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Barbarians at the City Gates 2

Following up on my posting from yesterday, the Toronto Star reports today in more detail on the urban mayors' critique of Stephen Harper. While Vancouver Mayor Larry Campbell was the most graphic, the concerns seem to be widespead.

In that article, Conservative MP James Moore brushes this off by saying, "I think this is less about objective mayors being unhappy about Stephen Harper and the Conservatives as much as perhaps it is mayors who are friends with the Liberal party taking shots at Stephen Harper."

However, this doesn't appear to be true. Just take a look at what small-c conservative Mississauga Mayor Hazel McCallion had to say:

The statements that Harper's made clearly indicates that we (cities) are not a priority on his agenda, there's no question. Expectations of trying to improve gridlock in the Greater Toronto Area and bring out cleaner air will be greatly depreciated (with a Conservative victory).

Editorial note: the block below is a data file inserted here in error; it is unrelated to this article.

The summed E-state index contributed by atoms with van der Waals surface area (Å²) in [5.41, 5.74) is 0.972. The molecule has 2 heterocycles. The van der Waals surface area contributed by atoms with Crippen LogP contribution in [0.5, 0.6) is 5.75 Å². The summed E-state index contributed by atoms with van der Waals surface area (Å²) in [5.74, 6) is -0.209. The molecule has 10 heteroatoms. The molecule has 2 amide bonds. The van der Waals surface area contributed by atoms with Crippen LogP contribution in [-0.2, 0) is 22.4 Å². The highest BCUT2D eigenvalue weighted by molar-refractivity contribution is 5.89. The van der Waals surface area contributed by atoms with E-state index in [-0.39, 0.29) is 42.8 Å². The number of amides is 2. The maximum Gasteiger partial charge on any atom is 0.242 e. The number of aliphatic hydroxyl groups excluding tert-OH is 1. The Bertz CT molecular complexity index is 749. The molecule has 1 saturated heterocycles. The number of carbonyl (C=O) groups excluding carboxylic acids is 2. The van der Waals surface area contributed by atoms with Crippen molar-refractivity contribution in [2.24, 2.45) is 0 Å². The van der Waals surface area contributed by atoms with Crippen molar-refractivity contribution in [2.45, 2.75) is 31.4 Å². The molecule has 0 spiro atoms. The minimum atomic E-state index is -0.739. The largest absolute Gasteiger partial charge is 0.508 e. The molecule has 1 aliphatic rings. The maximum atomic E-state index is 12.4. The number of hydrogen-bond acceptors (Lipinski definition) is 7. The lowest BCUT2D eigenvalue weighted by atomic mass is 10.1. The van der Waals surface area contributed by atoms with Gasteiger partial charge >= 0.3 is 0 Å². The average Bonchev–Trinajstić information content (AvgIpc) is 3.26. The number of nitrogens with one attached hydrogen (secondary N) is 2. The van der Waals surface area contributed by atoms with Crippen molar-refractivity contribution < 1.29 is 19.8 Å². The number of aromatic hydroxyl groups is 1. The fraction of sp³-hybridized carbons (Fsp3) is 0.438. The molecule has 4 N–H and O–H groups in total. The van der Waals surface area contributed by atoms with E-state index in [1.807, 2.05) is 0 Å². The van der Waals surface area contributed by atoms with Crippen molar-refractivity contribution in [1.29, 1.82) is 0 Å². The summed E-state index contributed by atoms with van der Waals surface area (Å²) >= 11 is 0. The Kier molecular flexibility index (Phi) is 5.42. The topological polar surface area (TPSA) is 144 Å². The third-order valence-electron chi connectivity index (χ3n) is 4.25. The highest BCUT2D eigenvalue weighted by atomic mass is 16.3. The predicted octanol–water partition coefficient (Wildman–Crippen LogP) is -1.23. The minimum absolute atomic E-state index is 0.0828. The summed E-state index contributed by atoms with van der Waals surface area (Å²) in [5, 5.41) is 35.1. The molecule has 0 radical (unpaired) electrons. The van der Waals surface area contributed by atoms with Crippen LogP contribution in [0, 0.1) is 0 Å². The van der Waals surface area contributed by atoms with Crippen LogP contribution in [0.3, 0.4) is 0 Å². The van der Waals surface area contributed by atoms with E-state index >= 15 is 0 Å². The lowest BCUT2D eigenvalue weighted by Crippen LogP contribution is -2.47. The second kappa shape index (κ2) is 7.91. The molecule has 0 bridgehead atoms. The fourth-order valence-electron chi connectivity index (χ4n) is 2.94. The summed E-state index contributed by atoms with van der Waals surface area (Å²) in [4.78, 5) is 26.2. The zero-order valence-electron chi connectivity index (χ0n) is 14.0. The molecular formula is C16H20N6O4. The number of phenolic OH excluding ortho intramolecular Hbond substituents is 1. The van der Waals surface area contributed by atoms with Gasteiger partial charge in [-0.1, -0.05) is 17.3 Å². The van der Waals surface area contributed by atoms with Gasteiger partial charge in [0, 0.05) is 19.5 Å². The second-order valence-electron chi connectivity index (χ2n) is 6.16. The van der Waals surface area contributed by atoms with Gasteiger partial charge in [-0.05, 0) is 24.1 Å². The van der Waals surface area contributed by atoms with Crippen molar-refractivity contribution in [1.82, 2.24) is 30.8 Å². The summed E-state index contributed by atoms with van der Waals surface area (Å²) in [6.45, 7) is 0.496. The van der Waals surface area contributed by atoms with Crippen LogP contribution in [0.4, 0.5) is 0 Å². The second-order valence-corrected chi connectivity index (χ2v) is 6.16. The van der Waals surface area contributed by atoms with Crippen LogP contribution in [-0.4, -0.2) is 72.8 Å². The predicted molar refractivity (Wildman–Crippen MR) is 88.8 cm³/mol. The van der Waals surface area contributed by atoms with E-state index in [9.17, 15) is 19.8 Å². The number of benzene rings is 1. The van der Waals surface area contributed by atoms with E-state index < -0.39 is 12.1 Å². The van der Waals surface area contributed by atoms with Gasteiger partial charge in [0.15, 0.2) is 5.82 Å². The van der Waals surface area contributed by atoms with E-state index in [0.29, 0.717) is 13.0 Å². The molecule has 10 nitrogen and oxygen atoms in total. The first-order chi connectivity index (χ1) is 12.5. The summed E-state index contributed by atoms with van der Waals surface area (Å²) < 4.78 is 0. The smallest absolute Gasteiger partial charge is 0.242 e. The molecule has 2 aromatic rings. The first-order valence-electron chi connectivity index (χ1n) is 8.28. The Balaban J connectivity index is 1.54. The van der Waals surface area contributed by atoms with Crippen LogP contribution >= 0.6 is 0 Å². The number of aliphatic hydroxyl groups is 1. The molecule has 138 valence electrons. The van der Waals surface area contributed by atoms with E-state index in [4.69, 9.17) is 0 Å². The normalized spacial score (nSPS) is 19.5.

Conservative MP James Moore defends his party's platform by saying:

Every single dollar that has been committed to cities on the one-off projects or infrastructure funds that have already been green lit for financing -- all of that money remains on the table... But what we want to do is what the mayors and municipalities across Canada have been asking for years, which is to provide municipalities with steady, stable financing.

Translation: When the Conservatives say they will transfer gas tax money, it is to replace current spending on infrastructure and housing. When the other parties say they will transfer gas tax money, it is in addition to current or increased infrastructure and housing spending.



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